Some authorities hold the view that Galerius, rather than Diocletian, was the instigator of the persecution. "It is not without a deep moral significance," claims ProfessorWilliam Bright in The Age of the Fathers, "that the supreme effort of the pagan world-power to trample out the life of the Kingdom that is not of this world should bear the name of Diocletian, rather than of its true originator Galerius." Yet, even within the tetrarchy, Diocletian retained supreme control, as writer Stephen Williams asserts: "There is no doubt that Diocletian had control of every major policy in the Empire until 304, and has the major responsibility for the persecution until that date." Diocletian fell sick and eventually relinquished control in 305C.E. For some six years thereafter, the continuing persecution reflected Galerius' bitter hatred of all things Christian.
These horrific events early in the fourth century confirm what had been predicted by the apostles Paul and Peter, as well as other inspired writers. The foretold "man of lawlessness,"the ruling clergy class of professed Christians, was already entrenched, as Diocletian's edicts, particularly the second, testify. (2Thessalonians 2:3,4; Acts 20:29,30; 2Peter 2:12) By the fourth century, apostate practices were already commonplace. Not a few professed Christians were members of the Roman army. Were there no Christians back then who were faithful to "the pattern of healthful words" received from the apostles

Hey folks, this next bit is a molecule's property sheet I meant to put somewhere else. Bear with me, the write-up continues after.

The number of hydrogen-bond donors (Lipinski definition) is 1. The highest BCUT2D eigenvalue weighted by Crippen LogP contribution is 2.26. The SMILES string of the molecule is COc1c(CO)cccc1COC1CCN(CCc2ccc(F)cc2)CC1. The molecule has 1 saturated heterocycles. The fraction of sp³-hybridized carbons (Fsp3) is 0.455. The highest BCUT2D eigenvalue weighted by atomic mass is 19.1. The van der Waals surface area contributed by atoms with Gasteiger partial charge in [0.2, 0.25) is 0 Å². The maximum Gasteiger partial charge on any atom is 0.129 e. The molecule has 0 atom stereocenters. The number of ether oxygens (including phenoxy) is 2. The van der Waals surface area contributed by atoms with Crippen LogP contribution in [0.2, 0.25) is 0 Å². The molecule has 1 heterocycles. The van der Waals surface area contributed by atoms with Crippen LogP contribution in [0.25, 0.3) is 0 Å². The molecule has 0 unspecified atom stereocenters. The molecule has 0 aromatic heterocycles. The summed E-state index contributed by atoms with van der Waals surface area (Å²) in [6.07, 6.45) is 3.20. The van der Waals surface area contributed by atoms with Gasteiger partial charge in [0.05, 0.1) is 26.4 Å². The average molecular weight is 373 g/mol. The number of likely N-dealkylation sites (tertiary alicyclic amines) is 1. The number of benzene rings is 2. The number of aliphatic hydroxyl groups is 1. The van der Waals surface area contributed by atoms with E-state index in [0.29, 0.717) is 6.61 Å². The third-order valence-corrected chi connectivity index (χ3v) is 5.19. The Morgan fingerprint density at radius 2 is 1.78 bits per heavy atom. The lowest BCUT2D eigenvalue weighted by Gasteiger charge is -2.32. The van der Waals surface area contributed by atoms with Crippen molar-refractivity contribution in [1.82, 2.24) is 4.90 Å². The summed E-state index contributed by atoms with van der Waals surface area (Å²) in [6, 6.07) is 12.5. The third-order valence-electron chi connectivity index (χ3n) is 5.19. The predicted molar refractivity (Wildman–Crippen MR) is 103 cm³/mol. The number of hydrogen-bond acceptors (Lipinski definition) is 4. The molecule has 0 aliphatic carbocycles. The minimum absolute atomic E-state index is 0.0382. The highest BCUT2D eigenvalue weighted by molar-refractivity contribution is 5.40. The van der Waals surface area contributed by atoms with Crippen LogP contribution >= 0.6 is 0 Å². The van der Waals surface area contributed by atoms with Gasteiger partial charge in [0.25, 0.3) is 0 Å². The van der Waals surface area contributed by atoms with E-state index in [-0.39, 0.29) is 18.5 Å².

Eusebius names some of the victims of the persecution, even graphically describing their torture, suffering, and eventual martyrdom. Whether all these martyrs died in integrity to the revealed truth available at that time, we cannot presently know. No doubt some had taken to heart Jesus' warnings to avoid sectarianism, immorality, and compromise of any sort. Evidently, some faithful ones who survived remained hidden from historic view.
Indeed, so successful were the measures to stifle public Christian worship that a Spanish monument of the period hails Diocletian for having 'abolished the superstition of Christ.' Nevertheless, efforts to seize and destroy copies of the Scriptures, a key aspect of Diocletian's attack on Christianity, failed to wipe out God's Word completely. Unsuccessful in completely obliterating Christianity, Satan the Devil, the ruler of the world, continued his crafty acts through Emperor Constantine, who ruled from 306 to 337C.E. Pagan Constantine did not fight the Christians. Rather, he found it expedient to fuse pagan and Christian beliefs into a new State religion. Ever since then, the mixing of beliefs has caused many of the Christians to actually find the effect of the situation to have directly created measures of failure on their midst making their beliefs seem a bit blurry for the next generation that came after them. Nevertheless, there were those who remained in the faith ho knew that they needed to stick to what they know is right rather than accepting what is being taught of them to be right. This in itself is already a sense of persecution that is largely brought about by the division of the church.